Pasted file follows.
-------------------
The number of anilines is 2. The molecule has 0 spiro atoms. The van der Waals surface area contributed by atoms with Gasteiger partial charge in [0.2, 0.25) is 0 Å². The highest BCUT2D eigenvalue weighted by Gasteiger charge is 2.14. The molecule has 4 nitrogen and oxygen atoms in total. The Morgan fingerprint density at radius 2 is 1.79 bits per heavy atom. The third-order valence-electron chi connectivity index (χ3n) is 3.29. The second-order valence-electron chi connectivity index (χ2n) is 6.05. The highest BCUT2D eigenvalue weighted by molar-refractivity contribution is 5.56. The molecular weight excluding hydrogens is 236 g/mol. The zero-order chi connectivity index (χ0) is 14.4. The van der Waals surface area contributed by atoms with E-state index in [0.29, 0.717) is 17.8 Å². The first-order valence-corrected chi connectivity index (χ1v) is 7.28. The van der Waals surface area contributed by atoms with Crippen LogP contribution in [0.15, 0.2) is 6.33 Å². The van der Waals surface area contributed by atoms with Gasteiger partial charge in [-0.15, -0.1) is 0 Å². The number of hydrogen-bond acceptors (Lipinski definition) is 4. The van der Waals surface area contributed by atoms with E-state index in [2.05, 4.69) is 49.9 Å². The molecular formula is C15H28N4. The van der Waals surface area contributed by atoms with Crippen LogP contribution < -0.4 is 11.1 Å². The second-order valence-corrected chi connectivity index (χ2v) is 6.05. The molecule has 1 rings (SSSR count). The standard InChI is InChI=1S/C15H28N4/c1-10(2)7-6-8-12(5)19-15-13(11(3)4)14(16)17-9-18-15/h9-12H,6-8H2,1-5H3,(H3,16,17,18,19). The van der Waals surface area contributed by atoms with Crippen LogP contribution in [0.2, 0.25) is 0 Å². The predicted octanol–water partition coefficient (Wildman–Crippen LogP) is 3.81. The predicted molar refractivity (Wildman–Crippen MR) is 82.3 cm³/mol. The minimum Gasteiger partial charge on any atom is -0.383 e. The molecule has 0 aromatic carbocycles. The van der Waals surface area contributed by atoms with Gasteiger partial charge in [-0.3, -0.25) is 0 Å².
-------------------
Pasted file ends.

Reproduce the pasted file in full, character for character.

The number of anilines is 2. The molecule has 0 spiro atoms. The van der Waals surface area contributed by atoms with Gasteiger partial charge in [0.2, 0.25) is 0 Å². The highest BCUT2D eigenvalue weighted by Gasteiger charge is 2.14. The molecule has 4 nitrogen and oxygen atoms in total. The Morgan fingerprint density at radius 2 is 1.79 bits per heavy atom. The third-order valence-electron chi connectivity index (χ3n) is 3.29. The second-order valence-electron chi connectivity index (χ2n) is 6.05. The highest BCUT2D eigenvalue weighted by molar-refractivity contribution is 5.56. The molecular weight excluding hydrogens is 236 g/mol. The zero-order chi connectivity index (χ0) is 14.4. The van der Waals surface area contributed by atoms with E-state index in [0.29, 0.717) is 17.8 Å². The first-order valence-corrected chi connectivity index (χ1v) is 7.28. The van der Waals surface area contributed by atoms with Crippen LogP contribution in [0.15, 0.2) is 6.33 Å². The van der Waals surface area contributed by atoms with Gasteiger partial charge in [-0.15, -0.1) is 0 Å². The number of hydrogen-bond acceptors (Lipinski definition) is 4. The van der Waals surface area contributed by atoms with E-state index in [2.05, 4.69) is 49.9 Å². The molecular formula is C15H28N4. The van der Waals surface area contributed by atoms with Crippen LogP contribution < -0.4 is 11.1 Å². The second-order valence-corrected chi connectivity index (χ2v) is 6.05. The molecule has 1 rings (SSSR count). The standard InChI is InChI=1S/C15H28N4/c1-10(2)7-6-8-12(5)19-15-13(11(3)4)14(16)17-9-18-15/h9-12H,6-8H2,1-5H3,(H3,16,17,18,19). The van der Waals surface area contributed by atoms with Crippen LogP contribution in [0.2, 0.25) is 0 Å². The predicted octanol–water partition coefficient (Wildman–Crippen LogP) is 3.81. The predicted molar refractivity (Wildman–Crippen MR) is 82.3 cm³/mol. The minimum Gasteiger partial charge on any atom is -0.383 e. The molecule has 0 aromatic carbocycles. The van der Waals surface area contributed by atoms with Gasteiger partial charge in [-0.3, -0.25) is 0 Å².